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PostPosted: Wed Feb 25, 2015 12:39 pm 
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I really need to vent to someone who can understand the anxiety that I am feeling. I am scheduled for an induction on March 11th (2 weeks from today) and currently take 4mg of bupe (Subutex). I am a chronic pain patient who became addicted to short acting opiates several years ago. I have been on bupe for several years and feel completely stable. I am not anxious about the actual birth or even caring for my baby afterward. She is my 4th baby so I feel like I know what to expect when it comes to delivery. As far as NAS, I've done my research and feel prepared to monitor her.

My anxiety comes from the lack of knowledge that many nurses and doctors have and the loss of control that it feels like I will have. For instance, my original OB is a complete idiot when it comes to bupe. He actually prescribes it (likely took an 8 hour class and is now a local "expert"). He makes pregnant moms completely taper in the third trimester, even if they are on a high dose. He will take a mom from 24mg to 0mg over a short period of time and told me so. When I was at 2mg, he told me just to stop - that any w/d is "all in my head." It is pure ignorance and frankly dangerous in my opinion. I found a new OB pretty quickly.

My new doctor is a gem, but she is completely ignorant to bupe. She is compassionate so that is reassuring, but she openly admits that bupe is something that she just doesn't know much about. I appreciate her honesty and that was one of the reasons that I chose her. We have a positive relationship. Atleast she doesn't think she knows it all and is willing to listen to me.

As for the hospital and the L&D nurses, I don't care about their judgement as much as I do their bias. I don't want my daughter started on a morphine drip because she is a little irritable or sneezes a few times. I have already had to advocate for myself to breastfeed, which is by far the best option for my baby according to research. Hospital policy discourages it in bupe patients (likely a litigation issue if I had to guess because science supports it) - another example that makes me anxious. I wonder if I should ask for my daughter to be transferred to Children's Hospital in Cincinnati if they do want to treat her with morphine in order to get a second opinion.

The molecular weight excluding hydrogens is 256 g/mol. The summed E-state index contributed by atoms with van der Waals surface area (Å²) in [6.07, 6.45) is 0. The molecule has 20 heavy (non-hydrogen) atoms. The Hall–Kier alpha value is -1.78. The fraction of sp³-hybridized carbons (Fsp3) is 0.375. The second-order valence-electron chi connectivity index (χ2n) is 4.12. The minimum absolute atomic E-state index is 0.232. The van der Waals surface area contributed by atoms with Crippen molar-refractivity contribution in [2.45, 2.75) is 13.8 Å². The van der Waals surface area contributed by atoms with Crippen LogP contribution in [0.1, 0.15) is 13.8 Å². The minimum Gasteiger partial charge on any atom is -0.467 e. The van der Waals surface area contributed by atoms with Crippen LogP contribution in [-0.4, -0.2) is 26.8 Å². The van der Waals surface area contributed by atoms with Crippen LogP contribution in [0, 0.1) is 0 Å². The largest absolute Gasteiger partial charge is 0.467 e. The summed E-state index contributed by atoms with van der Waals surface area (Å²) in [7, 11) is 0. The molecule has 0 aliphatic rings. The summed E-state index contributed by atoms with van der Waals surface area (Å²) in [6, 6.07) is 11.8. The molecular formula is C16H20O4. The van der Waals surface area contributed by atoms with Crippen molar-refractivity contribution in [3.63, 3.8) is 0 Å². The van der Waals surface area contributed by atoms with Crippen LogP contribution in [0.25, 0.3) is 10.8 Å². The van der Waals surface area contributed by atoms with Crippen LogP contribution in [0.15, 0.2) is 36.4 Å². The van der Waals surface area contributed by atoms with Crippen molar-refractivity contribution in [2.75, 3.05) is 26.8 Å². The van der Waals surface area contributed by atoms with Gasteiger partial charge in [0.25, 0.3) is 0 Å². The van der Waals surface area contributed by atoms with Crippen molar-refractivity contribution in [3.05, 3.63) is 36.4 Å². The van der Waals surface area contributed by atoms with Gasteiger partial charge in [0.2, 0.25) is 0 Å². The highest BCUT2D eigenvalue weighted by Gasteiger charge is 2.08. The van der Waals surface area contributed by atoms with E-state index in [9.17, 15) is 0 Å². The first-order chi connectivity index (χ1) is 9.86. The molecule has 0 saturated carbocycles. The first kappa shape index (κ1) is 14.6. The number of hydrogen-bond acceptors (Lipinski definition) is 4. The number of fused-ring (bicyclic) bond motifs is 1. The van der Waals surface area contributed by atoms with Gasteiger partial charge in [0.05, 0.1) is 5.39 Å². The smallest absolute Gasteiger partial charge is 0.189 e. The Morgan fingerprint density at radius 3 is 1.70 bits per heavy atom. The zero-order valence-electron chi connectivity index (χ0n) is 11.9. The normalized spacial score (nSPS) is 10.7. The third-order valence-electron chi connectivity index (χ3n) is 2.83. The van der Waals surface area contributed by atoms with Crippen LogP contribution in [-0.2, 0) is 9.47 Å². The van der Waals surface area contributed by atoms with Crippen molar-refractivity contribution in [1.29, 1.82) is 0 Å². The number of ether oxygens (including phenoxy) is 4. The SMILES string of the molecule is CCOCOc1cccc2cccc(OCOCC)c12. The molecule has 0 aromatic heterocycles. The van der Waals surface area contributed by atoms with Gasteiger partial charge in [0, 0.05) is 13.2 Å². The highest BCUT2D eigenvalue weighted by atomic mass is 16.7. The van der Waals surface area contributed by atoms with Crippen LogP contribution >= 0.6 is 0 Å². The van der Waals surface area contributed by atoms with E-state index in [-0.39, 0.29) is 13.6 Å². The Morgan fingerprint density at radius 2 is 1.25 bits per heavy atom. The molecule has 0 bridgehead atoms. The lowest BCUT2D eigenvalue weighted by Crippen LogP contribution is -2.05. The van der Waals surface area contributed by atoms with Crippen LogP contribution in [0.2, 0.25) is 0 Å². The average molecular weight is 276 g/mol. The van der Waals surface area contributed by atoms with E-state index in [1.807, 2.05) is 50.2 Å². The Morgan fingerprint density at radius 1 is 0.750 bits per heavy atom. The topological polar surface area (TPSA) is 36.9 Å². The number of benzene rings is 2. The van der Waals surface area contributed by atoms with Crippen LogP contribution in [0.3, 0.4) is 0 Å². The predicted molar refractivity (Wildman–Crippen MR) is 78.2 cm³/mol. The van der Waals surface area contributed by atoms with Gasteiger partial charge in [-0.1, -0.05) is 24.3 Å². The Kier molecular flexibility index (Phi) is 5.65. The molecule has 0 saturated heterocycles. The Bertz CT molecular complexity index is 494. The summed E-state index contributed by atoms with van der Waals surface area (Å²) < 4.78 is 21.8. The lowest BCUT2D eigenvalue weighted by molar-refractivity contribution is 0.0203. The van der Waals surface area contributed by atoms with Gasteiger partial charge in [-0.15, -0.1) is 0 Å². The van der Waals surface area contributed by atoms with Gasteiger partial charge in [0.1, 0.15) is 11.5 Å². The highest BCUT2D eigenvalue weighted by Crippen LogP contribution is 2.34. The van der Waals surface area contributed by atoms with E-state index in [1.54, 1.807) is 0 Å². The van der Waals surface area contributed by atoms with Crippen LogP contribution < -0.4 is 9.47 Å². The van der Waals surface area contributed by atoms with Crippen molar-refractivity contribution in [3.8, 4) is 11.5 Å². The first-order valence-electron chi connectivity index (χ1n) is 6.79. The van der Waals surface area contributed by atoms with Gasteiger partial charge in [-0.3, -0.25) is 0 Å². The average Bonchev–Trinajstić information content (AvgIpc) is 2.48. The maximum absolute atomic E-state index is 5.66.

I don't have any specific question. I just need to get this all out there. If you do relate or have been there, I would love to know how you kept control of the situation if you had a biased hospital staff. I am tempted to print a bunch of research and take it with me, but that could just piss people off too. I wonder if it would be smart to go visit with the L&D nurses prior to induction, maybe the nurse supervisor, as well as the lactation consultant.

I will try to update the post after my birth so that I can share my experience.

Thanks for reading,
Stephanie


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PostPosted: Wed Feb 25, 2015 5:36 pm 
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Hi Stephanie,

It sounds like you are on the right track to me! You are already an experienced mom, and you are comfortable with the whole process, that's a plus. You have done your research, and you seem to be comfortable advocating for yourself. I think you need to give yourself permission to stay the course. I would definitely print out any information you can find that is credible about NAS and breastfeeding, Dr. J's blog is an excellent source to check if you haven't already. Make an appointment with the delivery department and show them your research. You won't know how open they are to your side of things until you speak to them face to face. Even if they spout some crap about standards of care or policy you will at the very least have given them some information to ponder. Maybe one of them will take the time to do some research of their own. Anything that you can teach them will not only benefit your child, but untold numbers in the future.

There is a reason for the old saying, "the squeaky wheel get's the grease." A well thought out presentation of the facts cannot be ignored. It makes no sense to start an infant on morphine just because they are sneezing, or crying. You have the right to make your wishes known, and if you do it in a way that isn't overly critical or unkind then they are bound to give it some consideration.

I wish you the best of luck, Stephanie. I hate hearing the stories of babies being put on medication and kept in the hospital for long periods of time when it's not necessary. I wish we had more doctors like Dr. J who were willing to get the truth about this to the ones who can make a difference.

Keep us posted!

Q

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No one can make you feel inferior without your consent. ~ Eleanor Roosevelt


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